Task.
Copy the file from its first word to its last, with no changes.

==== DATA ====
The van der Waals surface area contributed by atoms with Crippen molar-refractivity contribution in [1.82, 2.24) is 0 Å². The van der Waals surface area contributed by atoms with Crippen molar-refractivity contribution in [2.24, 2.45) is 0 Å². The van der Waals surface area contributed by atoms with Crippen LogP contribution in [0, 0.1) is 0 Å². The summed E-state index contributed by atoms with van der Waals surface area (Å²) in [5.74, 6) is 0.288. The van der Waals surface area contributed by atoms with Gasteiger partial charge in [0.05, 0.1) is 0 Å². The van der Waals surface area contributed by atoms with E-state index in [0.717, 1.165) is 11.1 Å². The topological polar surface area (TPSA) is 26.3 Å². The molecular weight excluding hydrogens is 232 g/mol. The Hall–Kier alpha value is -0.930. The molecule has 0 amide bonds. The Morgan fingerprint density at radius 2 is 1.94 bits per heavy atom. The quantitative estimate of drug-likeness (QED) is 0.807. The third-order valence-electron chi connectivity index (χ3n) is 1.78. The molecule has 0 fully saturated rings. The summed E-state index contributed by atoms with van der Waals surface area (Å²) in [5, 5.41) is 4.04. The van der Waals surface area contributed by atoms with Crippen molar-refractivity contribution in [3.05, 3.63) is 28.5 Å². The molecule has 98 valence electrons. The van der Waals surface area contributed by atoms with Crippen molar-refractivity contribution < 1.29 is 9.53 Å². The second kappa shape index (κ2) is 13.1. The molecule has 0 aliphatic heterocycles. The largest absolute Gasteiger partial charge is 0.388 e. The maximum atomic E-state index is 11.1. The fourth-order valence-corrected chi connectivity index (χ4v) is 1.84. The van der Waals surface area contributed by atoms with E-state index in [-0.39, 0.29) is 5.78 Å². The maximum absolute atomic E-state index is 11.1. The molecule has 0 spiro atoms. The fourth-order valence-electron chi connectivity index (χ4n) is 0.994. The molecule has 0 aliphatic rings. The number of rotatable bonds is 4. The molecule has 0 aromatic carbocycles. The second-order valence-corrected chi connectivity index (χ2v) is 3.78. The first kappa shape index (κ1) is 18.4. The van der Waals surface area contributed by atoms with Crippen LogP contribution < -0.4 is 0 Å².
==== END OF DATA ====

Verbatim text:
The van der Waals surface area contributed by atoms with Crippen molar-refractivity contribution in [1.82, 2.24) is 0 Å². The van der Waals surface area contributed by atoms with Crippen molar-refractivity contribution in [2.24, 2.45) is 0 Å². The van der Waals surface area contributed by atoms with Crippen LogP contribution in [0, 0.1) is 0 Å². The summed E-state index contributed by atoms with van der Waals surface area (Å²) in [5.74, 6) is 0.288. The van der Waals surface area contributed by atoms with Gasteiger partial charge in [0.05, 0.1) is 0 Å². The van der Waals surface area contributed by atoms with E-state index in [0.717, 1.165) is 11.1 Å². The topological polar surface area (TPSA) is 26.3 Å². The molecular weight excluding hydrogens is 232 g/mol. The Hall–Kier alpha value is -0.930. The molecule has 0 amide bonds. The Morgan fingerprint density at radius 2 is 1.94 bits per heavy atom. The quantitative estimate of drug-likeness (QED) is 0.807. The third-order valence-electron chi connectivity index (χ3n) is 1.78. The molecule has 0 fully saturated rings. The summed E-state index contributed by atoms with van der Waals surface area (Å²) in [5, 5.41) is 4.04. The van der Waals surface area contributed by atoms with Crippen molar-refractivity contribution in [3.05, 3.63) is 28.5 Å². The molecule has 98 valence electrons. The van der Waals surface area contributed by atoms with Crippen molar-refractivity contribution < 1.29 is 9.53 Å². The second kappa shape index (κ2) is 13.1. The molecule has 0 aliphatic heterocycles. The largest absolute Gasteiger partial charge is 0.388 e. The maximum atomic E-state index is 11.1. The fourth-order valence-corrected chi connectivity index (χ4v) is 1.84. The van der Waals surface area contributed by atoms with E-state index in [-0.39, 0.29) is 5.78 Å². The maximum absolute atomic E-state index is 11.1. The molecule has 0 spiro atoms. The fourth-order valence-electron chi connectivity index (χ4n) is 0.994. The molecule has 0 aliphatic rings. The number of rotatable bonds is 4. The molecule has 0 aromatic carbocycles. The second-order valence-corrected chi connectivity index (χ2v) is 3.78. The first kappa shape index (κ1) is 18.4. The van der Waals surface area contributed by atoms with Crippen LogP contribution < -0.4 is 0 Å².